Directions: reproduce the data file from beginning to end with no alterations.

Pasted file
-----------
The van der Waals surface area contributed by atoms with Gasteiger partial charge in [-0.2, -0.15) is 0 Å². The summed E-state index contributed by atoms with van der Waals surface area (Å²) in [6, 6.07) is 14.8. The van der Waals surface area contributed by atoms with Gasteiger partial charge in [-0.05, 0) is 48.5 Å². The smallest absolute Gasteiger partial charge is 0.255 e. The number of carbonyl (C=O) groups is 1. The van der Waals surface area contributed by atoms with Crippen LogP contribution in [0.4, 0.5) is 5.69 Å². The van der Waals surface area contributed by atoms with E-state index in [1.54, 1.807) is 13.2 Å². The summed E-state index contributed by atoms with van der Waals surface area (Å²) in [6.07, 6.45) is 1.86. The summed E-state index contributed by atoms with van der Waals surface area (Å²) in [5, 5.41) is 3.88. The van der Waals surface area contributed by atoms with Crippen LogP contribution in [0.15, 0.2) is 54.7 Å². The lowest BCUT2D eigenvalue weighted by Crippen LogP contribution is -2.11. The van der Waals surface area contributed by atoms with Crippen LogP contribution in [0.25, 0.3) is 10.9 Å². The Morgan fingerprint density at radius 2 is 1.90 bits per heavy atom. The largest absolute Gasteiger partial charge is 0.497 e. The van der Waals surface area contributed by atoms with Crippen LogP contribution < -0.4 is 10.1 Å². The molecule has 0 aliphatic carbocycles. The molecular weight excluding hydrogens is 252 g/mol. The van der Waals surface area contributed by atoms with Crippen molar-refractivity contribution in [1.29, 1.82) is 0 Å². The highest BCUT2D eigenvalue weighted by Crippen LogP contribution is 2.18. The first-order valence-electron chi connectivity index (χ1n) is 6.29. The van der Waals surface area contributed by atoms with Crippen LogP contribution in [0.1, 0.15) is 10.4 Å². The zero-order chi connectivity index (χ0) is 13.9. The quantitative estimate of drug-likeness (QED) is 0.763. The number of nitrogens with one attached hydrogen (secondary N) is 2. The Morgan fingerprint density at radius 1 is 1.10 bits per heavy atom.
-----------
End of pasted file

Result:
The van der Waals surface area contributed by atoms with Gasteiger partial charge in [-0.2, -0.15) is 0 Å². The summed E-state index contributed by atoms with van der Waals surface area (Å²) in [6, 6.07) is 14.8. The van der Waals surface area contributed by atoms with Gasteiger partial charge in [-0.05, 0) is 48.5 Å². The smallest absolute Gasteiger partial charge is 0.255 e. The number of carbonyl (C=O) groups is 1. The van der Waals surface area contributed by atoms with Crippen LogP contribution in [0.4, 0.5) is 5.69 Å². The van der Waals surface area contributed by atoms with E-state index in [1.54, 1.807) is 13.2 Å². The summed E-state index contributed by atoms with van der Waals surface area (Å²) in [6.07, 6.45) is 1.86. The summed E-state index contributed by atoms with van der Waals surface area (Å²) in [5, 5.41) is 3.88. The van der Waals surface area contributed by atoms with Crippen LogP contribution in [0.15, 0.2) is 54.7 Å². The lowest BCUT2D eigenvalue weighted by Crippen LogP contribution is -2.11. The van der Waals surface area contributed by atoms with Crippen LogP contribution in [0.25, 0.3) is 10.9 Å². The Morgan fingerprint density at radius 2 is 1.90 bits per heavy atom. The largest absolute Gasteiger partial charge is 0.497 e. The van der Waals surface area contributed by atoms with Crippen LogP contribution < -0.4 is 10.1 Å². The molecule has 0 aliphatic carbocycles. The molecular weight excluding hydrogens is 252 g/mol. The van der Waals surface area contributed by atoms with Crippen molar-refractivity contribution in [1.29, 1.82) is 0 Å². The highest BCUT2D eigenvalue weighted by Crippen LogP contribution is 2.18. The first-order valence-electron chi connectivity index (χ1n) is 6.29. The van der Waals surface area contributed by atoms with Crippen LogP contribution in [0.1, 0.15) is 10.4 Å². The zero-order chi connectivity index (χ0) is 13.9. The quantitative estimate of drug-likeness (QED) is 0.763. The number of nitrogens with one attached hydrogen (secondary N) is 2. The Morgan fingerprint density at radius 1 is 1.10 bits per heavy atom.